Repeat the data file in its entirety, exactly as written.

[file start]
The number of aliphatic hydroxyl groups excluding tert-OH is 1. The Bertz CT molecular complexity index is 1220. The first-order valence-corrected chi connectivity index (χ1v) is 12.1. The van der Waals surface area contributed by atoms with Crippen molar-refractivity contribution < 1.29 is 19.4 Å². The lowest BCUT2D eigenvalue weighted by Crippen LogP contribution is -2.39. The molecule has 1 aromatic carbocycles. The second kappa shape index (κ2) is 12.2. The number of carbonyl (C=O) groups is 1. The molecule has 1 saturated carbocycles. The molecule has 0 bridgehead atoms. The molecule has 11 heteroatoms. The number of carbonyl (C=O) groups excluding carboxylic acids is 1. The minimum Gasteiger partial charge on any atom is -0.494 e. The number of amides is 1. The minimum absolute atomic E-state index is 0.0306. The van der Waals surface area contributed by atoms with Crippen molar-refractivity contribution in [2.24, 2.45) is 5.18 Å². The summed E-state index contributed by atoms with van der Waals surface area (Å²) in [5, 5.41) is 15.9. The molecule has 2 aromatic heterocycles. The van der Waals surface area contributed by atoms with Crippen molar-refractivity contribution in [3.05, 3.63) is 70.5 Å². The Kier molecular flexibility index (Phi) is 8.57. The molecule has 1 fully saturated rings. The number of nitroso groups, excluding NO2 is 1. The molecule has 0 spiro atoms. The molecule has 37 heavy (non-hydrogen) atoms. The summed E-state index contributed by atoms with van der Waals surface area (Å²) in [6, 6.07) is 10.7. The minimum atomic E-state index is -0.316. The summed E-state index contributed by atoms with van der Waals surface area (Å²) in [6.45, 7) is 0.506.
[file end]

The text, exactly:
The number of aliphatic hydroxyl groups excluding tert-OH is 1. The Bertz CT molecular complexity index is 1220. The first-order valence-corrected chi connectivity index (χ1v) is 12.1. The van der Waals surface area contributed by atoms with Crippen molar-refractivity contribution < 1.29 is 19.4 Å². The lowest BCUT2D eigenvalue weighted by Crippen LogP contribution is -2.39. The molecule has 1 aromatic carbocycles. The second kappa shape index (κ2) is 12.2. The number of carbonyl (C=O) groups is 1. The molecule has 1 saturated carbocycles. The molecule has 0 bridgehead atoms. The molecule has 11 heteroatoms. The number of carbonyl (C=O) groups excluding carboxylic acids is 1. The minimum Gasteiger partial charge on any atom is -0.494 e. The number of amides is 1. The minimum absolute atomic E-state index is 0.0306. The van der Waals surface area contributed by atoms with Crippen molar-refractivity contribution in [2.24, 2.45) is 5.18 Å². The summed E-state index contributed by atoms with van der Waals surface area (Å²) in [5, 5.41) is 15.9. The molecule has 2 aromatic heterocycles. The van der Waals surface area contributed by atoms with Crippen molar-refractivity contribution in [3.05, 3.63) is 70.5 Å². The Kier molecular flexibility index (Phi) is 8.57. The molecule has 1 fully saturated rings. The number of nitroso groups, excluding NO2 is 1. The molecule has 0 spiro atoms. The molecule has 37 heavy (non-hydrogen) atoms. The summed E-state index contributed by atoms with van der Waals surface area (Å²) in [6, 6.07) is 10.7. The minimum atomic E-state index is -0.316. The summed E-state index contributed by atoms with van der Waals surface area (Å²) in [6.45, 7) is 0.506.